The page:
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For decades, the shoreline in the shelter of a derelict hospital at Riis Beach has been a queer haven. Soon, the buildings will be demolished.
Where do you go to be who you are? I don’t know you; maybe you’ve never needed to ask yourself that question. Maybe you walk around the world without sensing that it detests your mere appearance, to say nothing of your inner self. Some of us must answer this. We ask, How do you find the folks who’ll look at you and love what they see, who’ll love you more the more they know? I don’t know. Do you? Maybe you do, maybe you never will. You may not find them. But certainly, you’ll search.
It might occur to you, as it did to me, that sand and surf and seagulls cannot judge. Or possibly they can, but at least they can’t throw shade right in your face. What scavenger could manage that?
Why do you go where you go to be who you are? Do you even know? Did you find a place at the end of the public beach, where the longest train line ends, far enough from the place they call home so that no one will know you from there? A place where the norms are your norms? The elders showed you that patch of sand in front of Neponsit Beach Hospital — erected in 1915, transformed into a nursing home in 1961, damaged in a storm and shuttered in 1998. NIMBYed into stasis ever since. The elders remembered the old folks’ home, took shelter in its shadow. When you choose the margin, it is a safe harbor. You called it the People’s Beach, and she became the metaphorical mother of your house.
When what others called blight set in, you took over and made the fallen building your free state, just like the piers, the clubs in crumbling warehouses. She was like you or me — full of potential and actually valuable, but nobody could figure out what to do with her. Controversial, unguarded, easy to get into; razor wire on one side and on the other, a limp chain-link fence. But you knew what to do. On the beach you lay naked, dreamed of climbing into her empty rooms and peering through her broken windows at the colorful queendom spread out below. Did. You gave her your painted eyes; they told the world exactly where it could go.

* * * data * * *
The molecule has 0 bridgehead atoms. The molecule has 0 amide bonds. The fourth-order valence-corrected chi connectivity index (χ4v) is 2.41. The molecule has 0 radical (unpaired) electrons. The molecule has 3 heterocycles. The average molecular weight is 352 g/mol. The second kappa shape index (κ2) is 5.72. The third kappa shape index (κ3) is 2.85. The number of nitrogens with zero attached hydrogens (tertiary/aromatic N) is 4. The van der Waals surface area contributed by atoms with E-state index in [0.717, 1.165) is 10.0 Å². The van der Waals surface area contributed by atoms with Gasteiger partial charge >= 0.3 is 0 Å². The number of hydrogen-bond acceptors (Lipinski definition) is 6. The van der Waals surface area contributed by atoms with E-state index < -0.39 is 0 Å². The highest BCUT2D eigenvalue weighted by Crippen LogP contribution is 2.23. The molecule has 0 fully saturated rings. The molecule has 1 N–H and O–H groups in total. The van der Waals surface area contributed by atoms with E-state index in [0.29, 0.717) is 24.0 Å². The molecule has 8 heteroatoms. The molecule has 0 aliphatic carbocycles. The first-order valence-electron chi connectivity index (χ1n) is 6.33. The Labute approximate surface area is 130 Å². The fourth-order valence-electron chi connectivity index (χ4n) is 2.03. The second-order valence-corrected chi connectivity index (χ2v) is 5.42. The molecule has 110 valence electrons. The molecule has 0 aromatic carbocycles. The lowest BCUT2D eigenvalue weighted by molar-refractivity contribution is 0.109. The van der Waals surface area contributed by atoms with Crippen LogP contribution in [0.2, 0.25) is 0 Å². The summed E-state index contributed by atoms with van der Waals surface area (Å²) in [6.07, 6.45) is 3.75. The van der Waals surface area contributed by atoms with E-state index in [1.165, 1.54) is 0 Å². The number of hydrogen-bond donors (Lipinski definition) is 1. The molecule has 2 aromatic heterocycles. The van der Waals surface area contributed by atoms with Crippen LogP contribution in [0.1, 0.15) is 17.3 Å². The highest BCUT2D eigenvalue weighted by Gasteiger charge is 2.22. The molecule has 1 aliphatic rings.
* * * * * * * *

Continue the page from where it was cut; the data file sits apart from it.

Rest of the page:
What will you do without her when they make this her last summer? Can anything replace her? An annex to Riis Park, a hospital reborn in phoenix style, even more of that vast parking lot? God forbid, a luxury hotel? Nothing sounds right; so far no new idea rings in harmony with the humanity in place. You remember what they did to zhuzh up the Christopher Street piers, how everybody left. Still, the denizens stay resolute. Whatever happens to her, there will be something else. If there must be, even someplace else. — James Hannaham
“IT’S LIKE MY
When Samir Arboleda first heard about the queer beach in Queens, he was living in Washington Heights, about as far away as you could be from the ocean and still be in New York City. He made the trip, and since then he has been at the beach, known as the People’s Beach at Jacob Riis Park, sometimes twice a week for more than a decade. “It’s like my second home,” he said.
He feels a sense of calm, of peace, but it is the people who make it for him.
He recalled a wedding that took place some years ago that captured the essence of the place. The couple, who had met at Riis Beach, had invited only a few people and had set up a humble line of candles and flower petals along the shore. But beachgoers began collecting seashells, grasses and brush from the dunes. This intimate moment suddenly consumed the whole beach. He still doesn’t know who they were. “We just gathered to hear the ceremony,” he said. “It was so pretty. So pretty.”
“JUST SHOW UP
AS YOU ARE.”
For Adair Green (right), one day at Riis stands out as a metaphor for the whole scene at the beach. Upon arrival, Adair, who uses the pronouns they/them, was struck by a spectacular sight: A chain of maybe 20 people, holding on to one another, stretched from the shore into the water and out toward the end of the rock jetty, where they were pulling someone back to shore.